Why Eating Together Is a Big Deal to Jesus

Jack Wakefield • 3 minutes

What were mealtimes like when you were growing up? Was eating together a big deal in your family, or just a chore to keep you going? When it comes to holidays, the gathering for the big, family mealtime always seems like a big deal—and would you believe March has many holidays dedicated to our love of food? I bet you’ve never heard of these food holidays, so I’ll let you in on them.

There’s Peanut Butter Lover’s Day on March 1, National Banana Cream Pie Day on March 2, National Chicken Noodle Soup Day on March 13, and my personal favorite: on March 7, it’s National Cereal Day!

Mealtime was a big deal to Jesus because it was a chance to deepen friendships, welcome strangers, and serve the poor. Could our everyday ordinary mealtimes do the same?

One of the best food-related holidays during the year, however, is Eat Better, Eat Together Month. This holiday brings us closer to Jesus’ view of mealtimes. In the Bible, we often see Jesus stopping to eat with others. Eating together was a big deal to Jesus because it was a chance to deepen friendships, welcome strangers and serve the poor. Could our everyday, ordinary mealtimes do the same?

Deepen friendships

Shortly before He was arrested, Jesus invited His disciples to share a meal with Him. It was Passover. Jesus wanted to invest deeply in His closest friendships, reminding them of His love and equipping them for what lay ahead.

Isn’t it funny how friendships deepen over a meal? Just inviting friends to dinner can create space for honest conversations, encouragement, and the chance to pray together. When have you seen friendships deepen over dinner?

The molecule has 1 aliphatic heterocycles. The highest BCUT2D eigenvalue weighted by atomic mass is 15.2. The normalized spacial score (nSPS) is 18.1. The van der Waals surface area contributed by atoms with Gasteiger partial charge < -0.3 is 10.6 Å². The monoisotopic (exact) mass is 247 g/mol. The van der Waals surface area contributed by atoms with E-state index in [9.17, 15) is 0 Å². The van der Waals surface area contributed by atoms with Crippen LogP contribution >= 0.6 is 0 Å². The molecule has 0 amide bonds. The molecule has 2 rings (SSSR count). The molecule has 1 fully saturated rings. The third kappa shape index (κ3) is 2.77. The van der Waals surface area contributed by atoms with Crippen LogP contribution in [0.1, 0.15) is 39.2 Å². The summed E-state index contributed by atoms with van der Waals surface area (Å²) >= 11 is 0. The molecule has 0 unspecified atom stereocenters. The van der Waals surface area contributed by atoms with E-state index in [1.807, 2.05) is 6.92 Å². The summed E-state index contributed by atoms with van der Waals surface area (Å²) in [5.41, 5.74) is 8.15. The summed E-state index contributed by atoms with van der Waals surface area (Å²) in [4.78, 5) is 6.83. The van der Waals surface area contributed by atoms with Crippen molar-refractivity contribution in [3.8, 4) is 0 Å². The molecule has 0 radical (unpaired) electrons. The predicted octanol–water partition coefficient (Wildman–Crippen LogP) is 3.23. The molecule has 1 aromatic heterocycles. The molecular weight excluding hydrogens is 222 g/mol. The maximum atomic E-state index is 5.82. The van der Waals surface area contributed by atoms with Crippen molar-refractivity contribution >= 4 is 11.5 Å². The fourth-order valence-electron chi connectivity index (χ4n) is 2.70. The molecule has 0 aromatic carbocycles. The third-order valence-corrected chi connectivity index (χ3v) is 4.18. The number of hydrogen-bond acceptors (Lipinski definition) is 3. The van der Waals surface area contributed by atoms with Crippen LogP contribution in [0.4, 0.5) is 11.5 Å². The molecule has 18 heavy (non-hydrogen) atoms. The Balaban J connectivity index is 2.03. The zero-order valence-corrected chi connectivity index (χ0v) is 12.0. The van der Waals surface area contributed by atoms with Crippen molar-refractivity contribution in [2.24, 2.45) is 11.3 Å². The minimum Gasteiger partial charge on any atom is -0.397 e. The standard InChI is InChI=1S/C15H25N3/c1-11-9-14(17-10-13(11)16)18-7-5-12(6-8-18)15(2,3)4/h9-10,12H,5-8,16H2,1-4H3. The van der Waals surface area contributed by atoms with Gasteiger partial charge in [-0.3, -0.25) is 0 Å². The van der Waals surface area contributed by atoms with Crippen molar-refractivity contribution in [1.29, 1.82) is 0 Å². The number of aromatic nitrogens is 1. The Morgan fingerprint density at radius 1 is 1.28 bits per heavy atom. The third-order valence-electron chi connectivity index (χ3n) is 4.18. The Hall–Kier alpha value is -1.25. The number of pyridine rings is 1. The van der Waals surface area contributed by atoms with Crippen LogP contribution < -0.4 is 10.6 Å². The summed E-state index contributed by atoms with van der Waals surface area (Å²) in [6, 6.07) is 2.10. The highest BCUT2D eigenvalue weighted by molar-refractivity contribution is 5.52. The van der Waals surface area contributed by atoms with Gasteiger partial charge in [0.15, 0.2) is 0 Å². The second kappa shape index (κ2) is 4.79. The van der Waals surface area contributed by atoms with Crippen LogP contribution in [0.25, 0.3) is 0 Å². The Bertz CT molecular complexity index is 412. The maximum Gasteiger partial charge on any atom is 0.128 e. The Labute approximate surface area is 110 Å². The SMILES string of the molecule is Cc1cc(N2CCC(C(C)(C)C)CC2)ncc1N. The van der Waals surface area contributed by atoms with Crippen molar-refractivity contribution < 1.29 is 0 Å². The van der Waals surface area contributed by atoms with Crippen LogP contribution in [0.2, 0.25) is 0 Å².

Welcome Strangers

One of the most well-known stories of Jesus sharing food involved a few loaves of bread, a couple of fish, and 5000 guests. He didn’t have to stay, but He chose to be with them to teach us about God’s generosity, welcoming everyone to His metaphorical table.

I remember moving to a new church a few years back. Lots of people said hello. But one couple went a step further and invited me to lunch. I suddenly felt more like family than a first-time visitor. In a world that can be hostile to outsiders, we can use a simple, shared mealtime to welcome in the stranger. Who could you invite?

Serve the Poor

Finally, in Luke 14 while Jesus ate at a Pharisee’s (translate: religious leader’s) house, He challenged him on the invite-list. Essentially, He said: “If you’re giving a fancy dinner party, don’t invite your friends and your fancy VIPs. Invite those who never get invited, like the poor and the outcasts. That’s how to receive a reward from Me.”

I led a project at college for students and homeless people to eat together each Saturday. It was a powerful way to cross the divide and enjoy one other’s company. Inviting people to the table is important, but in our global world, there’s another important way we can show hospitality to the poor. Consider this. Lots of food comes from farmers in developing countries, who are already experiencing the impact of climate change. Small actions can reduce our impact on the climate and support fair wages for producers, like buying fairtrade or organic, or even eating a little less red meat. Each of these choices can be an act of hospitality—actively remembering those who made the food as we enjoy it with friends and strangers alike.

So, who will you invite to dinner this week?